Acquiring rival Freescale Semiconductor has helped Dutch chip vendor NXP Semiconductor NV secure the top spot in global microcontroller sales in 2016. Next year, that mantle could well belong to Qualcomm, assuming its $39 billion acquisition of NXP is finalized by the end of this year as planne.

Following the December 2015 close of its $12 billion Freescale acquisition, NXP saw its 2016 microcontroller sales total increase by 116% to $2.91 billion, good for about 19% of the total market, according to market research firm IC Insights Inc.

ICInsights_MCU-rankings (cr) Figure 1: Leading MCU suppliers (Source: IC Insights)

That Qualcomm—a fabless chip giant best known for its cellular chips that has never marketed a microcontroller—could claim the microcontroller lead next year illustrates the degree to which the semiconductor industry's unprecedented level of large-scale consolidation in recent years is reshaping the industry and vendor ranking lists.

The microcontroller segment in particular has undergone tremendous upheaval, with the ranks of the top three vendors being redrawn already several times in the past two years.

But Rob Lineback, senior market research analyst at IC Insights, told EE Times that Qualcomm should have little trouble adjusting to the microcontroller business. After all, Lineback noted, most of the microcontrollers in NXP's portfolio are based on the ARM architecture, just like Qualcomm's chips.

"It is a different type of business than application processors, but similarities in the architecture and development tools should help Qualcomm be successful in microcontrollers," Lineback said in an email exchange.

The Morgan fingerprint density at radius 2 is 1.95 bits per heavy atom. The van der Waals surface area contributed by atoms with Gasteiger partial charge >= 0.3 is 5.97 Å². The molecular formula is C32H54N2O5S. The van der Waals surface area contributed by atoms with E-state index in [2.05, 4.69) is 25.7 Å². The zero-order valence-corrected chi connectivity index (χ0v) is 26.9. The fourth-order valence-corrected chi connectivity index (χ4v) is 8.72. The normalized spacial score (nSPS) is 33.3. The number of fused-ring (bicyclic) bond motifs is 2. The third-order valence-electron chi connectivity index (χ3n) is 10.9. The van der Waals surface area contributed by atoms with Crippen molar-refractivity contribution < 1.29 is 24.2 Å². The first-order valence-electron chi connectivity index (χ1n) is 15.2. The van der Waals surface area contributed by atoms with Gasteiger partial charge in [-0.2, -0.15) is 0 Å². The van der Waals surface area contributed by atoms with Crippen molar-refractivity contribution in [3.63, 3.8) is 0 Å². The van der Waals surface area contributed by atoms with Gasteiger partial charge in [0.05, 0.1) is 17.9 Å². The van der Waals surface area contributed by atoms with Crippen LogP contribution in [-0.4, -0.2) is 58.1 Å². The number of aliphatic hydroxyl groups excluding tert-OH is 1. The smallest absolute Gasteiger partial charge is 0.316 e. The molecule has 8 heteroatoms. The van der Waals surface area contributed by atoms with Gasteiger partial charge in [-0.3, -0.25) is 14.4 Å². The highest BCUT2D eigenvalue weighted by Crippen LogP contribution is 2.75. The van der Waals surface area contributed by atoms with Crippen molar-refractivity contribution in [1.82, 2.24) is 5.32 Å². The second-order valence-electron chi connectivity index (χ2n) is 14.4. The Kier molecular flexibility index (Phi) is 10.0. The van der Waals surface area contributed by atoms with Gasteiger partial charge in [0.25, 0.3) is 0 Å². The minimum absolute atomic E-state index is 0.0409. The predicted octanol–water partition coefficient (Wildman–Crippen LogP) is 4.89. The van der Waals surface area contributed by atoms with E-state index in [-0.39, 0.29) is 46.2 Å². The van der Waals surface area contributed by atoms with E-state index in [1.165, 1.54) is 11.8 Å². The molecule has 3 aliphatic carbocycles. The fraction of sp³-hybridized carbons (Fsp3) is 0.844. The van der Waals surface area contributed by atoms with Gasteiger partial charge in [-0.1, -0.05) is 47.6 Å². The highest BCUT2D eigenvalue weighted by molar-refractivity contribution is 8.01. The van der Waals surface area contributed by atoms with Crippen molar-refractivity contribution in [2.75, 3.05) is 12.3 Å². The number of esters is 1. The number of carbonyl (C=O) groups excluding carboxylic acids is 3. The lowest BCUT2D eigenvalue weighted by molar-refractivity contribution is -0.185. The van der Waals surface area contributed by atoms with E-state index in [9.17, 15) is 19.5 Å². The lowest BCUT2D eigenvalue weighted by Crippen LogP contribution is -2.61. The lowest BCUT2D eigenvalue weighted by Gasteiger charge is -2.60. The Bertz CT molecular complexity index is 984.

Qualcomm has also been singled out by Apple as its toughest foe (See: Why Qualcomm is iPhone's real competitor). This year, we're about to see the major rivalry of the Samsung Galaxy S8 and the to-be-announced Apple iPhone 8. But under the hood of the S8 is the Qualcomm Snapdragon 835 processor versus the Apple-designed A9 or possibly a speculated-about newer model A10. The performance of these new mobile phones will be directly attributable to which processor platform best satisfies mobile users.

But with so many market dynamics in flux, Qualcomm's reign as top MCU vendor might well be short, Lineback added. "We'll see," he said. "The competition is fairly intense and other acquisitions are likely."

NXP's rise in the microcontroller rankings in 2016 edged Japan's Renesas Electronics from the top spot, a position it held for several years. Renesas, which as recently as 2011 sold one in three microcontrollers worldwide, has suffered a precipitous fall in sales in recent years due largely to the weak yen exchange rate, punctuated by a 19% decline in 2015. Renesas's microcontroller sales declined another 4% in 2016 to $2.5 billion, good for about 16% of the total microcontroller market, according to IC Insights.

First published by EE Times U.S.